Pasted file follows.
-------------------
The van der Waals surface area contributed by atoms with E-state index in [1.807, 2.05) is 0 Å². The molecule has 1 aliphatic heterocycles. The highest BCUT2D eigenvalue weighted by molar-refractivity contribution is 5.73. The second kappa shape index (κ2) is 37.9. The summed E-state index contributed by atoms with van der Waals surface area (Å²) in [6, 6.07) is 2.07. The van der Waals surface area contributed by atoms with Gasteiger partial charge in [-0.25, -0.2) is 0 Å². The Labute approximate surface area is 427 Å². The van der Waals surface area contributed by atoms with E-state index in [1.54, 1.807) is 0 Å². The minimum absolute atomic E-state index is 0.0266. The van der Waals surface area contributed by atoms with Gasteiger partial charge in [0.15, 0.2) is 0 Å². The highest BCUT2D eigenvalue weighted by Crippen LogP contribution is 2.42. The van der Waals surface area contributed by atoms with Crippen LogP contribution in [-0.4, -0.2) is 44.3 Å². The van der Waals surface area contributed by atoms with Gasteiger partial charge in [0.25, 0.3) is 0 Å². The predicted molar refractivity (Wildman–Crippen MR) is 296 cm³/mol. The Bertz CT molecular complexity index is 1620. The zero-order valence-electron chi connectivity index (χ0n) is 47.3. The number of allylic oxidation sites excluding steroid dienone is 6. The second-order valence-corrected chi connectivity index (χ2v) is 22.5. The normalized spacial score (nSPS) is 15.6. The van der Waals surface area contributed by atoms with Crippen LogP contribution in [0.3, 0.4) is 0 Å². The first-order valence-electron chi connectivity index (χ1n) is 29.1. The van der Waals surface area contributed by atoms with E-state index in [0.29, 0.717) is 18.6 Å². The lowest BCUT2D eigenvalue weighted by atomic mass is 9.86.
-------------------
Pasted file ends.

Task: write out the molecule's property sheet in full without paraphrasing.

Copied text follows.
The van der Waals surface area contributed by atoms with E-state index in [1.807, 2.05) is 0 Å². The molecule has 1 aliphatic heterocycles. The highest BCUT2D eigenvalue weighted by molar-refractivity contribution is 5.73. The second kappa shape index (κ2) is 37.9. The summed E-state index contributed by atoms with van der Waals surface area (Å²) in [6, 6.07) is 2.07. The van der Waals surface area contributed by atoms with Gasteiger partial charge in [-0.25, -0.2) is 0 Å². The Labute approximate surface area is 427 Å². The van der Waals surface area contributed by atoms with E-state index in [1.54, 1.807) is 0 Å². The minimum absolute atomic E-state index is 0.0266. The van der Waals surface area contributed by atoms with Gasteiger partial charge in [0.15, 0.2) is 0 Å². The highest BCUT2D eigenvalue weighted by Crippen LogP contribution is 2.42. The van der Waals surface area contributed by atoms with Crippen LogP contribution in [-0.4, -0.2) is 44.3 Å². The van der Waals surface area contributed by atoms with Gasteiger partial charge in [0.25, 0.3) is 0 Å². The predicted molar refractivity (Wildman–Crippen MR) is 296 cm³/mol. The Bertz CT molecular complexity index is 1620. The zero-order valence-electron chi connectivity index (χ0n) is 47.3. The number of allylic oxidation sites excluding steroid dienone is 6. The second-order valence-corrected chi connectivity index (χ2v) is 22.5. The normalized spacial score (nSPS) is 15.6. The van der Waals surface area contributed by atoms with Crippen LogP contribution in [0.3, 0.4) is 0 Å². The first-order valence-electron chi connectivity index (χ1n) is 29.1. The van der Waals surface area contributed by atoms with E-state index in [0.29, 0.717) is 18.6 Å². The lowest BCUT2D eigenvalue weighted by atomic mass is 9.86.